This is part two of five posts that make up the transcript of my conversation with Ellen Forney about her paintings seen at Secluded Alley Works though much of November, 2003. I’m breaking it up to make it easier to read.
M: Okay [dubiously]. That may have where I’ve seen it.
EF: It was the first one that I did – Let’s see – I did it in 2002, and it’s shown in the Girly Fun show? And a show at Vital 5.
M: Maybe that’s where I’ve seen it, actually. But it wasn’t used like for publication or illustration or anything? No?
EF: Well, actually, that’s not true. I’ve done several different versions of this. I did an ink drawing that showed up in um… do you know Dirty Stories ?
M: Yeah, absolutely! That’s where it was familiar to me from. I reviewed it. That’s a great – it’s a really interesting anthology.
EF: It’s called Mary – it’s a four page story.
M: Yes, that’s where I knew it from. Great! Oh! I’ve got context now, that’s excellent! The other thing – I think I remember thinking this when I saw it in the book – you know, not – I didn’t really go anywhere with it – is that as a painting, this is Manet’s Olympia , right? I mean, it’s similar, it’s not the same thing; but she’s got her legs crossed, you’re presenting her, you know, frontally, you know, gazing out at the viewer, which is a major part of theme you’ve talked about in what you’re doing…
The flatness of color – one of the things you talked about on that particular one is one of the things we learn about in art school with regard to that particular painting, right? Is that something that was consciously in your mind when you were thinking about this painting?
EF: No. I mean, it’s a classic pose. So, I suppose, but I didn’t go to art school and I’ve never taken art history, so I don’t even know the painting that you’re talking about.
M: I bet you do, actually. I’ll follow up with you about it.
EF: I mean I don’t know what it is offhand.
M: Well, uh – what is it, someone once said “talking about painting is like dancing about architecture,” right?
M: But uh it’s a painting that Manet showed in the 1880’s in Paris. And uh, he’s associated with this particular kind of French painting that at the time was shocking for it’s flat use of cooler – to us, it’s very modeled and everything, but in the painting is a picture of a very beautiful woman, not a young person, but you know, thirty or so, and she’s wearing mules, and she’s buck naked, and she’s hot.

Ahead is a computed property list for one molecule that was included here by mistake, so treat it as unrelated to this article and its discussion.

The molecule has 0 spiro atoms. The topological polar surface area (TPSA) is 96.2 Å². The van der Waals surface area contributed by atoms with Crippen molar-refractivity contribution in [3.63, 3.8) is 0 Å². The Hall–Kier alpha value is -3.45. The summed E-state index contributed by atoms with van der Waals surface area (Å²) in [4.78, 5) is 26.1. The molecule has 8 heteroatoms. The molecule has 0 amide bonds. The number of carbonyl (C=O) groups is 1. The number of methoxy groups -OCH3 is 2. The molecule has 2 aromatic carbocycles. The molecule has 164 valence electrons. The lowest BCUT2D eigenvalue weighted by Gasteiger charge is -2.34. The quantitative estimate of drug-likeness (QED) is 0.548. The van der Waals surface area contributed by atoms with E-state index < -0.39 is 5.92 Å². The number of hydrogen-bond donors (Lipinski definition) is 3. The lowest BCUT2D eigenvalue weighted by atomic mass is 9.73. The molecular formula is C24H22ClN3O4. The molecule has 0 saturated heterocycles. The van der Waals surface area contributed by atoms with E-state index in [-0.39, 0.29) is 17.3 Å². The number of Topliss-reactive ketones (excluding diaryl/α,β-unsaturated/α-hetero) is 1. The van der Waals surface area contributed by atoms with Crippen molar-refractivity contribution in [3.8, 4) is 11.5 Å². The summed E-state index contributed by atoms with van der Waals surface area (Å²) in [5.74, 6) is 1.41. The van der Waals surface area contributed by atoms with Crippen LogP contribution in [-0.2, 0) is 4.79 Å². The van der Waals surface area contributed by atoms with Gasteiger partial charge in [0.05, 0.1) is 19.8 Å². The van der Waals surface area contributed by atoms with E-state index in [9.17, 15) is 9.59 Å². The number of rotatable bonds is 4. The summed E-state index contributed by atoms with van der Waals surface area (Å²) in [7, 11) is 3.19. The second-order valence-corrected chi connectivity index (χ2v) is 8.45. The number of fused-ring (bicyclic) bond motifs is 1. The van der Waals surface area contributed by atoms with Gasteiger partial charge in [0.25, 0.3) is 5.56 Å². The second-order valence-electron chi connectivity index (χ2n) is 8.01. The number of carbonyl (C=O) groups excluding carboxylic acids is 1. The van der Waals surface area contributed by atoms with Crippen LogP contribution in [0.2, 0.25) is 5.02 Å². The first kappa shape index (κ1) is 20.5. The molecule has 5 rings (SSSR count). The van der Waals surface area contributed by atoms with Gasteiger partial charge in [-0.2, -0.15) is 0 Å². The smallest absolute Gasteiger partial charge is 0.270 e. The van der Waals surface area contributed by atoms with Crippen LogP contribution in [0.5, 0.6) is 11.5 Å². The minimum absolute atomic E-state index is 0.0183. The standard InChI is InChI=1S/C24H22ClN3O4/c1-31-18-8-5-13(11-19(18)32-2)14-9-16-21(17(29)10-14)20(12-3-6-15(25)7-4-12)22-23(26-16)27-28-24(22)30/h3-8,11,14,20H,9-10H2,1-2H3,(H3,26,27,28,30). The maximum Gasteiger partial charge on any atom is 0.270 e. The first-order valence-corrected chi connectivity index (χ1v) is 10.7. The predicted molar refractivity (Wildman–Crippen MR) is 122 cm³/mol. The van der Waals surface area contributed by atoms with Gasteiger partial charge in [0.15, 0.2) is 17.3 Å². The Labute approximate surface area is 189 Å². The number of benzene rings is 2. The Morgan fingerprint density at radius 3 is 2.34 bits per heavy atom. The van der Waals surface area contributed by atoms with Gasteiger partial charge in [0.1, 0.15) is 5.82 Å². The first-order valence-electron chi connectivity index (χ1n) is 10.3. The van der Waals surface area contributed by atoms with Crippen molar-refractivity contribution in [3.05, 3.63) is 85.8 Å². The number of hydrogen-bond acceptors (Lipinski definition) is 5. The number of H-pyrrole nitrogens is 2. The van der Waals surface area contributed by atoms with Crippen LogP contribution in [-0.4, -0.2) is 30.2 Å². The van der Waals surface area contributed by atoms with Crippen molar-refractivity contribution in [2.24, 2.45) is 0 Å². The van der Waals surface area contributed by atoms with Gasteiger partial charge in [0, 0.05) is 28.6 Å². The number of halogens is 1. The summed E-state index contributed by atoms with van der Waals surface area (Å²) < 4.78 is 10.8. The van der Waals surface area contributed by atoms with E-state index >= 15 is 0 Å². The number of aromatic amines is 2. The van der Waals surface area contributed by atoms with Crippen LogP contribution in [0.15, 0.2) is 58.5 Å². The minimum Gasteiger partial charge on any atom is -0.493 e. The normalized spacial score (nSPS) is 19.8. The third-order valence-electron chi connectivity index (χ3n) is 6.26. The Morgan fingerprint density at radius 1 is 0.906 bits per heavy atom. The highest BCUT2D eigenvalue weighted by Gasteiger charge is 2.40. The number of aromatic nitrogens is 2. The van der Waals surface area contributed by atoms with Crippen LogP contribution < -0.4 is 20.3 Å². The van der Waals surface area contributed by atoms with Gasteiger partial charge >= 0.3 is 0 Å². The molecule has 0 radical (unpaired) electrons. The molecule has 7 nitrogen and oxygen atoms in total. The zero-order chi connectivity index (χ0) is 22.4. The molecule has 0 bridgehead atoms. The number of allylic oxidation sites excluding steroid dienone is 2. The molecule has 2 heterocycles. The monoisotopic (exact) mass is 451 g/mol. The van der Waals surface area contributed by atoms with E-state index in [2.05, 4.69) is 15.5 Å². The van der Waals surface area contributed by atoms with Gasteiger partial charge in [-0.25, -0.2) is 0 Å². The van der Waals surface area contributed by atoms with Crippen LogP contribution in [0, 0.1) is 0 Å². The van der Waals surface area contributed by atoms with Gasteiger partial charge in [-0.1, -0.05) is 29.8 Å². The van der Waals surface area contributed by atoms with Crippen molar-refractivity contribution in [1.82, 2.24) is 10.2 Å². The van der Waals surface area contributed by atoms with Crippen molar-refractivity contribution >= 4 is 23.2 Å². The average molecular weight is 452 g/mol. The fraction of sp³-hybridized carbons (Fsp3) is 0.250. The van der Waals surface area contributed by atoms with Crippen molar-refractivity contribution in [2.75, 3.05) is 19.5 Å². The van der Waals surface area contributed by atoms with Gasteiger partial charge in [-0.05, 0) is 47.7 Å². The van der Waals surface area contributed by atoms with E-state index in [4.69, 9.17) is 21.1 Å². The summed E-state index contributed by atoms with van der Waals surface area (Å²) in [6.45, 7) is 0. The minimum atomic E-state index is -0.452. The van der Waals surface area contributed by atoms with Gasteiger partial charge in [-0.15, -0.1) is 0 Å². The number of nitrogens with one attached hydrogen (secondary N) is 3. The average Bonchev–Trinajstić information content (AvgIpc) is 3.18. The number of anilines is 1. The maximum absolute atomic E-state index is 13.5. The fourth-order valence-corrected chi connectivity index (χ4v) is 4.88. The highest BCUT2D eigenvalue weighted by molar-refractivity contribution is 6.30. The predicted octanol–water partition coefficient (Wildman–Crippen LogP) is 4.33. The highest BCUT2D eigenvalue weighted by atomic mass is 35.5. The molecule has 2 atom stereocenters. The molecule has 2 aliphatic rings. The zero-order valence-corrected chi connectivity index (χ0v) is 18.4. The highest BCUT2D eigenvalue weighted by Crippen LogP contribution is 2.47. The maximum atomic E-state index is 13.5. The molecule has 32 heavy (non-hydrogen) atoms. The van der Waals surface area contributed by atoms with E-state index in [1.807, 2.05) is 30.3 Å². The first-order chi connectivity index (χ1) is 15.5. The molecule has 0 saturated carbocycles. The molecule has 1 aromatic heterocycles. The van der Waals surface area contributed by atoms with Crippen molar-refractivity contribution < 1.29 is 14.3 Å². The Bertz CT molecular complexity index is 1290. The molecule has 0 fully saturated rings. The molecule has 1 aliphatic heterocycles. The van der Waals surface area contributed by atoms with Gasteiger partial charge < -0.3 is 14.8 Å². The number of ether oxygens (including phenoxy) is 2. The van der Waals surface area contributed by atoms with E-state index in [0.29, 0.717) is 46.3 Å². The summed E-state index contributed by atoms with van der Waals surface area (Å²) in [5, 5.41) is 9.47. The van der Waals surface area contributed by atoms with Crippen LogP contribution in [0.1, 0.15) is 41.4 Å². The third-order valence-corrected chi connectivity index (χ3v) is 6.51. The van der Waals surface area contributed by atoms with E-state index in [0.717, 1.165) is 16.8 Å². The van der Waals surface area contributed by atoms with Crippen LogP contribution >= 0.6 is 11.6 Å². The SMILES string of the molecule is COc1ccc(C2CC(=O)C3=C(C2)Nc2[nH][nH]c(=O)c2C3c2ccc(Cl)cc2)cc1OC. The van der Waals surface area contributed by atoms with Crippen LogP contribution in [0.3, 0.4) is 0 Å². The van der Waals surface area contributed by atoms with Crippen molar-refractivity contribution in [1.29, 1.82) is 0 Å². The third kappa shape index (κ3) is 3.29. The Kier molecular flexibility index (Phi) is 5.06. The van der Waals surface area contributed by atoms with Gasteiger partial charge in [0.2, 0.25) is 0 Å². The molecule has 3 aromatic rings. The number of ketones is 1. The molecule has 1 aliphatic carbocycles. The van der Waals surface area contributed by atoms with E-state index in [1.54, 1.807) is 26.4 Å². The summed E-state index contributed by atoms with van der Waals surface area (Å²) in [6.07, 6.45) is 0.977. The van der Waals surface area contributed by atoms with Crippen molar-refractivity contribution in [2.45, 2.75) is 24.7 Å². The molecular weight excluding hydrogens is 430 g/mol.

[It was 1860’s, actually.]
And she’s looking kind of like this, regally, and in control of the situation and everything, out at the viewer. And uh behind her there is a black woman who’s holding a plate of fruit – I believe it’s oranges but I could be wrong – and the subtext to it… Oh! and he titles it Olympia , you know, the Olympian ideal, the remote, unapproachable, kind of erotic untouchable. Except that the woman he painted is this incredibly famous prostitute! Like, the most expensive woman of the trade of the time and day. So there was this huge scandal and it made him into a famous painter. And since then that particular painting and the pose and stuff has sort of like echoed through both American and French culture.
So I thought that it might have been a direct reference to it.
[I was quite wrong about the oranges, and may have been thinking of another painting – I was also certainly thinking about the oranges that do appear in Ariel ]
EF: Well, I suppose that that may be that this is one of it’s – if that’s the root, then this is one of the branches.
M: But it’s not something that you specifically – that’s fine. And it’s not, you know, that important where it comes from.
EF: Well, no, I mean, I would hardly claim to be doing – I mean I’m doing pinups, I’m spinning something that – you know I have a book of pinups, and I look through that for inspiration on how artists use color… I mean, I’m not creating something entirely completely new, I know that.
M: Well, what’s ‘new’ exactly, I mean…
EF: But no I wasn’t looking directly at that.
M: Now, but, all the women in the images are real individuals.
M: You began each of them with at least a series of sessions where you were sketching them from life.
M: Did you use photo reference when you were doing that?
EF: Um, when we were choosing the poses, just as a way to like – well, I’ll step back a second for choosing the pose, which I’ve gone into a little bit in my artist’s statement.
One of the things that I wanted to do is that I wanted the model to feel sexy. What I was trying to have come across – I mean, I chose people who were pretty confident in their sexuality, and I wanted that to show. I didn’t want to impose my own idea of what was sexy on them – I wanted them to choose and then I would meet them in the middle. Not that I would think that any thing they did that they thought was sexy wouldn’t be – you know I’m trying to think of some –
One of my models, you know, chose this real kind of standoffish pose? And I said, “No, that’s not what I’m going for, let’s try something else.” So it’s not that they completely choose, I definitely direct them. But it’s them deciding how it is, where they want to go.
So we start out with that and we take a series of photos, like, let’s say, with Ariel. We tried, like, just moving her a little different, here and here and let’s give that a little more negative space just for composition…
I use pictures to figure out what the pose is, then I do the whole sketch from life. And maybe I’ll hold onto the pictures just for later, when I’m actually painting it, and it’s like, ah, what was that detail? Or how does her hair shine? You know, things that don’t necessarily come through in the sketch… But I really don’t like working from photographs. I much prefer working from life, and that’s been one of the things that’s been really, really great about this series is having the chance to work from life, from other people’s bodies, not just mine in the mirror.
(end part two)